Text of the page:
Dog Poo Colour Guide

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Dog poo colour chart
23 March 2023

Dog Poo Colour Guide

Bizzare as it might sound, your pet's poo is often one of the best indicators for your pet's health as it gives you an insight into how your pet's inner systems are working. Any changes in colour, consistency, smell or size can signify that something in your pet isn't working as it should. 

In this guide we walk you through the the different colours and textures of dog poo you might encounter and what they may mean and whether introducing a dog digestion aid might be able to help. 

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Dog Poo Colour Guide

The colour and consistency of your dog’s stools offer a vital window into their well-being. And as you have to bag what they drop, you’re in an ideal position to take a daily check everything is as it should be. Add “check it” to your “bag it and bin it” routine to ensure your dog's health is in tip-top condition.

1. Normal Brown

A healthy dog poo should be ‘milk chocolate’ brown, which is rather unfortunate for fans of Dairy Milk, but that’s what you’re looking for. Maybe you should carry a bar every time you walk the dog? Just as a colour reference, you understand!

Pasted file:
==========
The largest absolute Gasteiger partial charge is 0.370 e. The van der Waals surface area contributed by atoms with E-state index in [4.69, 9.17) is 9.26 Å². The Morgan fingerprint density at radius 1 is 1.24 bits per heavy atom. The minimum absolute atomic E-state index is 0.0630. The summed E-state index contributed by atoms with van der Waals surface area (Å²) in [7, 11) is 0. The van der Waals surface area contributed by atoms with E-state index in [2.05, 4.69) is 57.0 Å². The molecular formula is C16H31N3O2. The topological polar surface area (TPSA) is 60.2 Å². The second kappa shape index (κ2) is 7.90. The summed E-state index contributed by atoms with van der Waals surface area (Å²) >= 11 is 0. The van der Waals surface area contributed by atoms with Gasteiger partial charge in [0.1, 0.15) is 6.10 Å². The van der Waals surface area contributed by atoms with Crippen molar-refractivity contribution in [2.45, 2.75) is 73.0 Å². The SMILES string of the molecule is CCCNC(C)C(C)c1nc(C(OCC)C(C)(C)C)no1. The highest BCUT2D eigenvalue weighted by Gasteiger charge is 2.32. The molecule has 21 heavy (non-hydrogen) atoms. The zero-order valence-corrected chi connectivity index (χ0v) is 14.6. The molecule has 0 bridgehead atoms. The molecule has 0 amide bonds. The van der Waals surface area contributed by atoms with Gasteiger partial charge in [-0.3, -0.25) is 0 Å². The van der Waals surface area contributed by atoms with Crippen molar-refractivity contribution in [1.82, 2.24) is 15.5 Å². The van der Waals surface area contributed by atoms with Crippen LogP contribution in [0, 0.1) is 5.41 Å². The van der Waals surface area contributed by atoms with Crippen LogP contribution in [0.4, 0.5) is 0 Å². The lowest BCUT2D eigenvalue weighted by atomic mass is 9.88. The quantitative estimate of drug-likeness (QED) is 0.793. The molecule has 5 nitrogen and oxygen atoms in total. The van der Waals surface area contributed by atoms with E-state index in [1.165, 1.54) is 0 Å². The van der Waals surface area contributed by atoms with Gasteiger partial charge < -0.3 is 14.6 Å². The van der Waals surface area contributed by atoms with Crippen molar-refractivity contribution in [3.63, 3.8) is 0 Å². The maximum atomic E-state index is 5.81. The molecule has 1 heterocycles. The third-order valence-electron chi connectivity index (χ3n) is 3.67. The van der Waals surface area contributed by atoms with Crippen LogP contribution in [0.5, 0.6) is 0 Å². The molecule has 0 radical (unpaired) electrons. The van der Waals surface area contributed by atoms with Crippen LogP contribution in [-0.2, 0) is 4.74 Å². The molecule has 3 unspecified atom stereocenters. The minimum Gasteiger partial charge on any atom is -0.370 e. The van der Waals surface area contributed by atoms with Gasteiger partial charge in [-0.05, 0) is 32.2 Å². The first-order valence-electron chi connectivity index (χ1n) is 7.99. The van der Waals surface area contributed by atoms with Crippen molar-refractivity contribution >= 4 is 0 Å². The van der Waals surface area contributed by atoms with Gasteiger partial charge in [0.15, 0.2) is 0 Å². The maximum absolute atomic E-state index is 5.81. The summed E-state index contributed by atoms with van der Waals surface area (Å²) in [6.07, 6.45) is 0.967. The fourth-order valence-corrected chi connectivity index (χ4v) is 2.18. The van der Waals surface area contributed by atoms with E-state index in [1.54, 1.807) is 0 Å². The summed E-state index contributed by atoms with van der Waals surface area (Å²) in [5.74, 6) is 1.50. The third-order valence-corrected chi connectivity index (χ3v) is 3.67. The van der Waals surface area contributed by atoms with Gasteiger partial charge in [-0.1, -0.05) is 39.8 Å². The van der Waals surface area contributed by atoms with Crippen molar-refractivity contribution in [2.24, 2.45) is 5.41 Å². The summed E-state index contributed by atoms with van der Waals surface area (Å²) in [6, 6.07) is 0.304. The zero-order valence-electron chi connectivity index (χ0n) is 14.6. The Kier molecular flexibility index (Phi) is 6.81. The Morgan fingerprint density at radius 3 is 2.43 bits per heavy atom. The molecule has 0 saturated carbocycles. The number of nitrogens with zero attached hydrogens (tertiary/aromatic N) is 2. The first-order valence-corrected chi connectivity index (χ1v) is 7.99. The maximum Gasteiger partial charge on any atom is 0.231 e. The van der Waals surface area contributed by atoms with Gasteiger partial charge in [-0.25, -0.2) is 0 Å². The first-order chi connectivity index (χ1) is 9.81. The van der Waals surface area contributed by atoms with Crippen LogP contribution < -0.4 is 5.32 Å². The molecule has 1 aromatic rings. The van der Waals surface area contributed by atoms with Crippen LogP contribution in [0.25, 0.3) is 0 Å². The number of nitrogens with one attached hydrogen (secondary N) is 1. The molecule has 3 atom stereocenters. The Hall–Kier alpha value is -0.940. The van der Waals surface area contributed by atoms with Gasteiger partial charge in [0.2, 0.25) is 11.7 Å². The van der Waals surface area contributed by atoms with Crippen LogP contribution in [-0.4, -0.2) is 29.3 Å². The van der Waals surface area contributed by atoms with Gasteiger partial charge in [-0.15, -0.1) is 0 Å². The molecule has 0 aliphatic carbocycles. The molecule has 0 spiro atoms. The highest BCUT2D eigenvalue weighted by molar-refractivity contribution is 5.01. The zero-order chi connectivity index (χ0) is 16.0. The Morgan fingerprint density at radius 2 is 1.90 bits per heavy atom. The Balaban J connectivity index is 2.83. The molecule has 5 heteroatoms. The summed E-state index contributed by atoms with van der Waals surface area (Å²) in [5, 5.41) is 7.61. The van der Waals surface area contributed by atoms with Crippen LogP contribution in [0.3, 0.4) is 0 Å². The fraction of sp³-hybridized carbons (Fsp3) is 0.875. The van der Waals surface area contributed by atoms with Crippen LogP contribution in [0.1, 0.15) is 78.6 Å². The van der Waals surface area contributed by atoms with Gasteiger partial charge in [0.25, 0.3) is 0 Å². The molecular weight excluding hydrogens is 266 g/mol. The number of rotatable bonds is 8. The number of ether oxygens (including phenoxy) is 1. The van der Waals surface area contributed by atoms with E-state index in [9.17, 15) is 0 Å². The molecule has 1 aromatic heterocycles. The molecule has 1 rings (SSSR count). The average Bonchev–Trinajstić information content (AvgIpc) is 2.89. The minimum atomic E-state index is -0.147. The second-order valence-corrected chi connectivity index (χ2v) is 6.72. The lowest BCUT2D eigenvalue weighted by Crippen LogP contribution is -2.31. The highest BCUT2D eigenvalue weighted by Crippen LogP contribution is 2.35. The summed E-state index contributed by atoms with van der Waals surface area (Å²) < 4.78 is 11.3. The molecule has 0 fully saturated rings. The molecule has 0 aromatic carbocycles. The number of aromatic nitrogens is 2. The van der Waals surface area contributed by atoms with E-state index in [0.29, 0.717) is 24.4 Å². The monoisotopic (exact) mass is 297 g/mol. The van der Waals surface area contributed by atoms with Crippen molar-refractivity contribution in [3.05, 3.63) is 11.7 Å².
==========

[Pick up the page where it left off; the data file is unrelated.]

2. Black Dog Poo 

If your dog's poo is black or very dark, this can be a sign of an ulcer or a bleed in the upper gastrointestinal tract. The blood is not fresh, which turns the stool black, much like with a bruise or a fingernail that’s been squashed.

3. Blood in Dog Poo

This likely means there is blood in the dog poo, which can be an indicator of colitis (inflammation of the colon), an anal gland infection, a rectal injury or worse. The red means the blood in the poo is fresher, which could be something as simple as an abrasion in the anus, but may also be a sign of something worse, and you should consult your vet immediately if you find blood in your dog's poo. 

4. Pink Or Purple Dog Poo Meaning

If the dog poo looks like raspberry jam, bag a sample and take your dog to the vet as soon as possible. While unlikely, this is often a symptom of haemorrhagic gastroenteritis (HGE), a serious condition that can drastically impact your dog's health. HGE is much easier to treat when it's caught early, so make sure to consult your vet immediately if you are ever concerned about the colour of your dog's poo. 

Dog Poo Colour Chart

5. Grey Dog Poo Meaning